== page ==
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Article: These Black Herbalists Are Reclaiming Their Ancestral Practice For Collective Wellness

These Black Herbalists Are Reclaiming Their Ancestral Practice For Collective Wellness

These Black Herbalists Are Reclaiming Their Ancestral Practice For Collective Wellness

As a company devoted to natural wellness both in and outside of the home, we would be remiss not to put a spotlight on the work of Black herbalists making waves in their respective communities. Many of our products are grounded in principles of herbalism, the study of medicinal plants for therapeutic use. But herbalism’s roots are deeply interwoven within the Black community, and the history of this practice dates back centuries — most of which has been glossed over in contemporary Western herbalist dialogues.

In North America, herbalism has been practiced by Indigenous communities for generations. When enslaved Africans were forced to the continent, they, too, brought their own herbalist traditions to serve as a beacon of hope and means for survival. With help from Indigenous tribes, enslaved Black Americans learned about the land’s medicinal plants and leveraged their power for physical, mental, and spiritual healing.

Library Of CongressPhoto courtesy of the Library of Congress

These herbalist practices were swiftly denounced, stigmatized, and outlawed by white establishments. White slave owners feared the power of herbalist practices and sought to quickly squash them out. In some Southern states, it became a capital offense for enslaved people to teach and learn herbalism. But the herbalist traditions persevered, and today, Black herbalists across the country are reclaiming the power of their ancestral practice to bring collective healing to their communities.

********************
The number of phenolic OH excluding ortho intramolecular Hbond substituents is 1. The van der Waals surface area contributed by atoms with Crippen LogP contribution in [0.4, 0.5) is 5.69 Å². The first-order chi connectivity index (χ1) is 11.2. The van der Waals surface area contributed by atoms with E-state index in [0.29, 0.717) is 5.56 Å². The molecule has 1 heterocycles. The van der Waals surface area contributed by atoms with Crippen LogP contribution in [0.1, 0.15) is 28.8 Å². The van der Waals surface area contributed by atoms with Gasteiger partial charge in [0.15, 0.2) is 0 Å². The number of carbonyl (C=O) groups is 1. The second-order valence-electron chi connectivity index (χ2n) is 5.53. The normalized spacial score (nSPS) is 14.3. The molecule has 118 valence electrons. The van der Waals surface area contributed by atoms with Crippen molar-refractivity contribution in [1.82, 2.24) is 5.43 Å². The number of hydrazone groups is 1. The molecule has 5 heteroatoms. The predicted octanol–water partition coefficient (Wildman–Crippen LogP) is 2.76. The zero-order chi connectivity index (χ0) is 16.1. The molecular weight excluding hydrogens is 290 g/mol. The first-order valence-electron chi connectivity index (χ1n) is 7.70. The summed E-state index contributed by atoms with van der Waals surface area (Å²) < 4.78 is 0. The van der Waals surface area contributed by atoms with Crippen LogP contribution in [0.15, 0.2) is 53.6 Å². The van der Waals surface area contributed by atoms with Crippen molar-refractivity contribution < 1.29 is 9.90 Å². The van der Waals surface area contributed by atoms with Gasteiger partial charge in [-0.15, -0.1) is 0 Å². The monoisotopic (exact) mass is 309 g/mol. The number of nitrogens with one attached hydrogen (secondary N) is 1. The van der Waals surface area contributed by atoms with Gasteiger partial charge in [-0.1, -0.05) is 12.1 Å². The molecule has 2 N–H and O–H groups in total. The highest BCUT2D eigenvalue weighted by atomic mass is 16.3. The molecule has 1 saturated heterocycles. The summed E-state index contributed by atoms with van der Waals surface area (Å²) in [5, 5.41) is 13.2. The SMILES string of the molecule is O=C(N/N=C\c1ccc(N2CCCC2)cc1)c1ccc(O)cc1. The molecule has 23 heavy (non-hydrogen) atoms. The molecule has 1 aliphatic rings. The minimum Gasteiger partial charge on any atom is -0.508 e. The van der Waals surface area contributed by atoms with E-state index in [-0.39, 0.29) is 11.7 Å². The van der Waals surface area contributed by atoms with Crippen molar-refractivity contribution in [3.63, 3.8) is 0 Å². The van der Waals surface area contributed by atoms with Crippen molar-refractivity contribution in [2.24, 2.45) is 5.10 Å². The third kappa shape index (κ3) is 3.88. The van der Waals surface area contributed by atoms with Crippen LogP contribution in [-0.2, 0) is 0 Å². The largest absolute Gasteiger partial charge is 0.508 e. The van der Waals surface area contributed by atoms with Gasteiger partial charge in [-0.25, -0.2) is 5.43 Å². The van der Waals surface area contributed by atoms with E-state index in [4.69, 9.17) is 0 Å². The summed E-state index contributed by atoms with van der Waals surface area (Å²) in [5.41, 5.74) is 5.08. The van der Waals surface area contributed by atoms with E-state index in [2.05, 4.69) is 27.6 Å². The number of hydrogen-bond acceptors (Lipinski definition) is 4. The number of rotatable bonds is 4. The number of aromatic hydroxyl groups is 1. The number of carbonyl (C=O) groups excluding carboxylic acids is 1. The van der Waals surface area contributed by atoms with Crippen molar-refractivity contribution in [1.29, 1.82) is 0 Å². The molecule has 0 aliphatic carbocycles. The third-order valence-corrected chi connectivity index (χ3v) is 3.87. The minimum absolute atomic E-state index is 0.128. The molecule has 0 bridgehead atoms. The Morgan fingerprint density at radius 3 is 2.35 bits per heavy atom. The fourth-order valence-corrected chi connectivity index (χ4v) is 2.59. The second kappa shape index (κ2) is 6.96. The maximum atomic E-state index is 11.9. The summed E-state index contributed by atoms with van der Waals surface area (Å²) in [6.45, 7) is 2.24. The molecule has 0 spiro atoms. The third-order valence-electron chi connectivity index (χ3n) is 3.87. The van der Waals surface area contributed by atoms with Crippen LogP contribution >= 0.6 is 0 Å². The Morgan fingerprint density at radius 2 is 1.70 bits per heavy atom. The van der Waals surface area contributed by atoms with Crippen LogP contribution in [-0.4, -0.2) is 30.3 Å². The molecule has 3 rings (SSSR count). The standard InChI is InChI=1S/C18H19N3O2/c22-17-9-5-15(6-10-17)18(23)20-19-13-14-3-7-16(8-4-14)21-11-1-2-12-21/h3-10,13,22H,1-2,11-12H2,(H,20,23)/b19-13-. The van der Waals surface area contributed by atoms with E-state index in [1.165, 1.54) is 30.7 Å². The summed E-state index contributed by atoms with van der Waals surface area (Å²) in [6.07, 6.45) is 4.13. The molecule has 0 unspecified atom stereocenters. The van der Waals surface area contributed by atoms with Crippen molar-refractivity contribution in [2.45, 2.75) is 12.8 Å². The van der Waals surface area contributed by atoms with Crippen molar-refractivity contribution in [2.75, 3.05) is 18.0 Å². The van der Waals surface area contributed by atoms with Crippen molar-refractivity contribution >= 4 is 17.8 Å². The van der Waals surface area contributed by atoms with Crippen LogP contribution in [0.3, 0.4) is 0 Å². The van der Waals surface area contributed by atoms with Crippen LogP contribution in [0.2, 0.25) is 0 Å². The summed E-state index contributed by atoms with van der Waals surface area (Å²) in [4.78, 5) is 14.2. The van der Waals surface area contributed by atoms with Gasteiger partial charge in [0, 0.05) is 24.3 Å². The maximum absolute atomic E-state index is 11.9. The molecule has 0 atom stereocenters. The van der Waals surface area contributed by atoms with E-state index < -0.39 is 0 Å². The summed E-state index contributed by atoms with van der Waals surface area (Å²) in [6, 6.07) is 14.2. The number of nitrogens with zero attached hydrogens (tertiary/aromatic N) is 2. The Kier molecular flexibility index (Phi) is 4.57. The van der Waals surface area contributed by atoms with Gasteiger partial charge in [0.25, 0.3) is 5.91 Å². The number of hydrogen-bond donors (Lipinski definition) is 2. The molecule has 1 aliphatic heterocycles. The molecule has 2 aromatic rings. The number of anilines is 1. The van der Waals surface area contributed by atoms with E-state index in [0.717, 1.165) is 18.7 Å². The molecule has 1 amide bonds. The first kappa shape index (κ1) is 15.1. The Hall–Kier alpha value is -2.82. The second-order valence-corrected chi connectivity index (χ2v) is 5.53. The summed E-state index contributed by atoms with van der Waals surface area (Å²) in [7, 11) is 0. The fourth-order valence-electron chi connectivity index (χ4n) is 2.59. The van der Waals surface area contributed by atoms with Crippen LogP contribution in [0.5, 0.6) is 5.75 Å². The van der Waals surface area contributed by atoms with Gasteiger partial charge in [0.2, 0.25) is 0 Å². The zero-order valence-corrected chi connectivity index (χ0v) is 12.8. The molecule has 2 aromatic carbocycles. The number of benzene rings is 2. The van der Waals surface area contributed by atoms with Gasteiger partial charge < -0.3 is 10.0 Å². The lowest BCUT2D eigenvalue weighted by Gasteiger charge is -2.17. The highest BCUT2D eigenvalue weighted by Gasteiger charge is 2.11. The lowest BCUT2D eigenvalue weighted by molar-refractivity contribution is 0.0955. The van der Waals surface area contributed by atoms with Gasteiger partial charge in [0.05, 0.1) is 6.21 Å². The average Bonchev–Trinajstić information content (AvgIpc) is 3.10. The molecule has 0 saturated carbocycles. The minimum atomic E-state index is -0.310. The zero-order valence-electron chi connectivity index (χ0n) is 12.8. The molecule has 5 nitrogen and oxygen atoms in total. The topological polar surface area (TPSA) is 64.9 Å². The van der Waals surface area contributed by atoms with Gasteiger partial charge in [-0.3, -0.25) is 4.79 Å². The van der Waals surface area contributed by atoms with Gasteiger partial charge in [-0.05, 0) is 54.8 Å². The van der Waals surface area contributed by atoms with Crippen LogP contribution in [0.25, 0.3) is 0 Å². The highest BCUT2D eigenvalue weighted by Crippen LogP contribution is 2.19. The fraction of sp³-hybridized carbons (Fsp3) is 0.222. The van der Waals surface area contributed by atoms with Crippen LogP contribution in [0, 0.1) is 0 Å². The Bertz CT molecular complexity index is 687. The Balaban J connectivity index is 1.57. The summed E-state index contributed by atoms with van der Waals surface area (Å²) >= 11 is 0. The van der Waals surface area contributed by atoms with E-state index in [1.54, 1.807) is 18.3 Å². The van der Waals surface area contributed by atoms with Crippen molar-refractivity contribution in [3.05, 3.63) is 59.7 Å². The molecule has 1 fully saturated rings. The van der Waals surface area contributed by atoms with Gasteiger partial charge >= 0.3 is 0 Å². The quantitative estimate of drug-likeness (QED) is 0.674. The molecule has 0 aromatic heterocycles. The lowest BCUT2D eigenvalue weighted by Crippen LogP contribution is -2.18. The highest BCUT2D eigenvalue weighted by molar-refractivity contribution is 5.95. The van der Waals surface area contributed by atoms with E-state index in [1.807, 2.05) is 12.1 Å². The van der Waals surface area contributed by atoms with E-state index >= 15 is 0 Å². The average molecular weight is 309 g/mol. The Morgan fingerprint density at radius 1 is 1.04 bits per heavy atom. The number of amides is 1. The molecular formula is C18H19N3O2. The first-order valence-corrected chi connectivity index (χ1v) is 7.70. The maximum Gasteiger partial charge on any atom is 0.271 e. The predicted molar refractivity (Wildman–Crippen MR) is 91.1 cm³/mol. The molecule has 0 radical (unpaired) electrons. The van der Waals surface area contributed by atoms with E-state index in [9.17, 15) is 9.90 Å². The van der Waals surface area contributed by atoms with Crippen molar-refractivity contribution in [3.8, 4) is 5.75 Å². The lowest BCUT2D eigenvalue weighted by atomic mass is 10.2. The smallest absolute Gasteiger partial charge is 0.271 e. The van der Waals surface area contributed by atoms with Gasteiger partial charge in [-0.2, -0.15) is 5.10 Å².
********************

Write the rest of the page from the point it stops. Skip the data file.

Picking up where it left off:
In honor of their work, we’d like to shed light on some of them.

Jamesa Hawthorne Jam Haw Herbals x LA TimesPhoto by Gabriella Angotti-Jones / Los Angeles Times + Spooky.World

1. Jamesa Hawthorne | JamHaw Herbals

Jamesa Hawthorne is a nonbinary Black herbalist based in Los Angeles, CA. Their online apothecary, Jam Haw Herbals, serves as a center for collective healing through herbalist tradition. Jamesa told the Los Angeles Times in 2020 that their work became of particular need during the summer of that year amid the killings of George Floyd and Breonna Taylor. After collecting responses from Black people nationwide about their grief, stress, and rage, Jamesa sent free herbal packages to help them cope with their trauma. The packages were herbal creations bespoke to 2020, complete with antiviral elderberry and stress-relieving reishi.

2. Meghan Elizabeth | Five Flavors Herbs

As the Operations Director of Five Flavors Herbs in Oakland, CA, Meghan Elizabeth’s herbalist expertise runs deep. After years of involvement in different herbalist communities in Oakland, Meghan created Oakland’s first introduction to herbalism course designed exclusively for Black students in the summer of 2017. She told Five Flavor’s Ingrid Bauer in a 2021 article: